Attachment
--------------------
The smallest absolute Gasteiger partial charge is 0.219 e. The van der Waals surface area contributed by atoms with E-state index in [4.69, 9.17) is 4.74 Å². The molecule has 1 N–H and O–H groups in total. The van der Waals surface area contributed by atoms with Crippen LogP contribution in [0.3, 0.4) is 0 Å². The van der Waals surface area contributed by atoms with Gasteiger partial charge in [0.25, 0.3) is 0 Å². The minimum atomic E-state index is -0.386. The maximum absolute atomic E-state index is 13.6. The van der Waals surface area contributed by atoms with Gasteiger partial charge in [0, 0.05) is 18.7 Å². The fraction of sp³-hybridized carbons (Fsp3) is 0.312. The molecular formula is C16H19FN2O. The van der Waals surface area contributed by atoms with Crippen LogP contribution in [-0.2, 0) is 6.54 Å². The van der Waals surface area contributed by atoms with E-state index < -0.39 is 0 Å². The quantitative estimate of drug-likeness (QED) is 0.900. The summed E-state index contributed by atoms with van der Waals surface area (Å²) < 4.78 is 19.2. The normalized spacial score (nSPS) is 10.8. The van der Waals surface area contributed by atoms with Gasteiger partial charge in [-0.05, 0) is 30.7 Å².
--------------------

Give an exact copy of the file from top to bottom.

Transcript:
The smallest absolute Gasteiger partial charge is 0.219 e. The van der Waals surface area contributed by atoms with E-state index in [4.69, 9.17) is 4.74 Å². The molecule has 1 N–H and O–H groups in total. The van der Waals surface area contributed by atoms with Crippen LogP contribution in [0.3, 0.4) is 0 Å². The van der Waals surface area contributed by atoms with Gasteiger partial charge in [0.25, 0.3) is 0 Å². The minimum atomic E-state index is -0.386. The maximum absolute atomic E-state index is 13.6. The van der Waals surface area contributed by atoms with Gasteiger partial charge in [0, 0.05) is 18.7 Å². The fraction of sp³-hybridized carbons (Fsp3) is 0.312. The molecular formula is C16H19FN2O. The van der Waals surface area contributed by atoms with Crippen LogP contribution in [-0.2, 0) is 6.54 Å². The van der Waals surface area contributed by atoms with E-state index < -0.39 is 0 Å². The quantitative estimate of drug-likeness (QED) is 0.900. The summed E-state index contributed by atoms with van der Waals surface area (Å²) < 4.78 is 19.2. The normalized spacial score (nSPS) is 10.8. The van der Waals surface area contributed by atoms with Gasteiger partial charge in [-0.05, 0) is 30.7 Å².